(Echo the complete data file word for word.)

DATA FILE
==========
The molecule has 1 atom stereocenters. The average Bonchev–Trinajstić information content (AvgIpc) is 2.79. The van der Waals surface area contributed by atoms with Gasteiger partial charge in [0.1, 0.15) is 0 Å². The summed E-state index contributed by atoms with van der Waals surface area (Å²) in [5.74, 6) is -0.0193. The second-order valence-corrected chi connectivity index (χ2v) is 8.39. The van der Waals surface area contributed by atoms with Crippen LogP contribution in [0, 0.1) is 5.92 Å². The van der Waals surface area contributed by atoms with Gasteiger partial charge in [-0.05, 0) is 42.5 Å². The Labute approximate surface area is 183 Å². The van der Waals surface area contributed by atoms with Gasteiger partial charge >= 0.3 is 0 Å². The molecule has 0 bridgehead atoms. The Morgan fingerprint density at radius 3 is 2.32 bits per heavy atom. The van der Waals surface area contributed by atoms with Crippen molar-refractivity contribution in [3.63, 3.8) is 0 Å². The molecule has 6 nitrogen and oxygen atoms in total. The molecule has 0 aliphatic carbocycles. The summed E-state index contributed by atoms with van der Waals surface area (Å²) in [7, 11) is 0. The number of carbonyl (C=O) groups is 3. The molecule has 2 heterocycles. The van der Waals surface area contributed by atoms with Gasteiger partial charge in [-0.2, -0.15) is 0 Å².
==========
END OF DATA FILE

The molecule has 1 atom stereocenters. The average Bonchev–Trinajstić information content (AvgIpc) is 2.79. The van der Waals surface area contributed by atoms with Gasteiger partial charge in [0.1, 0.15) is 0 Å². The summed E-state index contributed by atoms with van der Waals surface area (Å²) in [5.74, 6) is -0.0193. The second-order valence-corrected chi connectivity index (χ2v) is 8.39. The van der Waals surface area contributed by atoms with Crippen LogP contribution in [0, 0.1) is 5.92 Å². The van der Waals surface area contributed by atoms with Gasteiger partial charge in [-0.05, 0) is 42.5 Å². The Labute approximate surface area is 183 Å². The van der Waals surface area contributed by atoms with Gasteiger partial charge >= 0.3 is 0 Å². The molecule has 0 bridgehead atoms. The Morgan fingerprint density at radius 3 is 2.32 bits per heavy atom. The van der Waals surface area contributed by atoms with Crippen molar-refractivity contribution in [3.63, 3.8) is 0 Å². The molecule has 6 nitrogen and oxygen atoms in total. The molecule has 0 aliphatic carbocycles. The summed E-state index contributed by atoms with van der Waals surface area (Å²) in [7, 11) is 0. The number of carbonyl (C=O) groups is 3. The molecule has 2 heterocycles. The van der Waals surface area contributed by atoms with Gasteiger partial charge in [-0.2, -0.15) is 0 Å².